I got asked to do a code review of a very simple one-route web service that when hit would simply restart an application on the system. The developer had coded this up as a POST which strikes me as odd.

Now I realize that this is not really the type of thing that HTTP is all about - you can't even query state - but is there a more appropriate HTTP verb? My intuition is that since this is mostly idempotent and creates no new resources it should be a PUT.

  • If the request is browser based, he may have done it to avoid caching the request. Honestly I dont see why it matters what verb is used for this sort of thing so long as its documented. Dec 12, 2013 at 18:56

1 Answer 1


I would also use POST for this, though I can see an argument for PUT. Based on RFC 2616 and my own experience, PUT is usually reserved for updating or replacing a resource. While restarting an application could conceptually fall into that category, to me this seems more like a server-side action, which is typically the purview of a POST request.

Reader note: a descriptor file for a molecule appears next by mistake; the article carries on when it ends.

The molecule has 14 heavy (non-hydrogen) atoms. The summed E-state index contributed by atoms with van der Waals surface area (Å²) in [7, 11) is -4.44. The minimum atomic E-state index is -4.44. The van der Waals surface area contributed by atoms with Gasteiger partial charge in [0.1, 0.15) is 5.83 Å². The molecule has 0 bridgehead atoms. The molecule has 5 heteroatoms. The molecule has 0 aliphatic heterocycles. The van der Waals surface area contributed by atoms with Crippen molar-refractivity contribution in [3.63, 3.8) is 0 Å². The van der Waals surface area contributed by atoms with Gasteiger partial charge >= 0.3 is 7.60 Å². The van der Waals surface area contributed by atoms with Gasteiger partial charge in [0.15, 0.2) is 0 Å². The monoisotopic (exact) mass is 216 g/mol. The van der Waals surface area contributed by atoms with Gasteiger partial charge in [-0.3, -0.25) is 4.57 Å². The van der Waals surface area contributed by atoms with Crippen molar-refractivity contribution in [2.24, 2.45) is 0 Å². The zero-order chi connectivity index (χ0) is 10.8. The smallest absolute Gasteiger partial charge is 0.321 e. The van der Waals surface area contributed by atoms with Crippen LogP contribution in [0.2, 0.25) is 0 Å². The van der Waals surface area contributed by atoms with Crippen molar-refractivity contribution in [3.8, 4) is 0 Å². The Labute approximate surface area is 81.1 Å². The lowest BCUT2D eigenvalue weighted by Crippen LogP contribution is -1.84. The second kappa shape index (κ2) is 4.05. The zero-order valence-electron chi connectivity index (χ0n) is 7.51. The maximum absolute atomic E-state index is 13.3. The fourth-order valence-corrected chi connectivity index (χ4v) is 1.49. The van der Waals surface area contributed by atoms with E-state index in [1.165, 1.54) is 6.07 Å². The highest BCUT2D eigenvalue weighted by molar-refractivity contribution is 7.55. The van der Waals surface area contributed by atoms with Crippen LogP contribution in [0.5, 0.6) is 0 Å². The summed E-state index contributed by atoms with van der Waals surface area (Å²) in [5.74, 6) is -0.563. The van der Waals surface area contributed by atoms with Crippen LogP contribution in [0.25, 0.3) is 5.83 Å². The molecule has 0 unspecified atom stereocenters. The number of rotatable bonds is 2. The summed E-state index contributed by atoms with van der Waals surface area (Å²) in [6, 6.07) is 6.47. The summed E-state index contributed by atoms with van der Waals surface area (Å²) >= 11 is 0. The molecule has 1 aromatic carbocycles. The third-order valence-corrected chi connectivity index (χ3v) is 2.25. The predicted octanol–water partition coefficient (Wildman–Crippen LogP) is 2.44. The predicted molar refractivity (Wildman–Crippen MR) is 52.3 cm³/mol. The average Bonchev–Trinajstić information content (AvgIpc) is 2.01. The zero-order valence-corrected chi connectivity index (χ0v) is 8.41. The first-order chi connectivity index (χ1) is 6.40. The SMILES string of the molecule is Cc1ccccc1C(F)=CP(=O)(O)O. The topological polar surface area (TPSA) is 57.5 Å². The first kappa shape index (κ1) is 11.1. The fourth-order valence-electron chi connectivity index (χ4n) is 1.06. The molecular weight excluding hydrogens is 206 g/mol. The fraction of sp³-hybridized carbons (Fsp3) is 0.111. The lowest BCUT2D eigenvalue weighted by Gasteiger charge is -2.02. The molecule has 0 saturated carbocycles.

• Yeah, it's a POST. Dec 12, 2013 at 18:57
  • PUT is useful when you want retry semantics. In this case, I don't think you want middleware retrying the restart command -- could get weird. Also agree that PUT is to create or update data that you want to fetch later, and that's not the case here. Go POST.
    – sea-rob
    Feb 16, 2014 at 6:55

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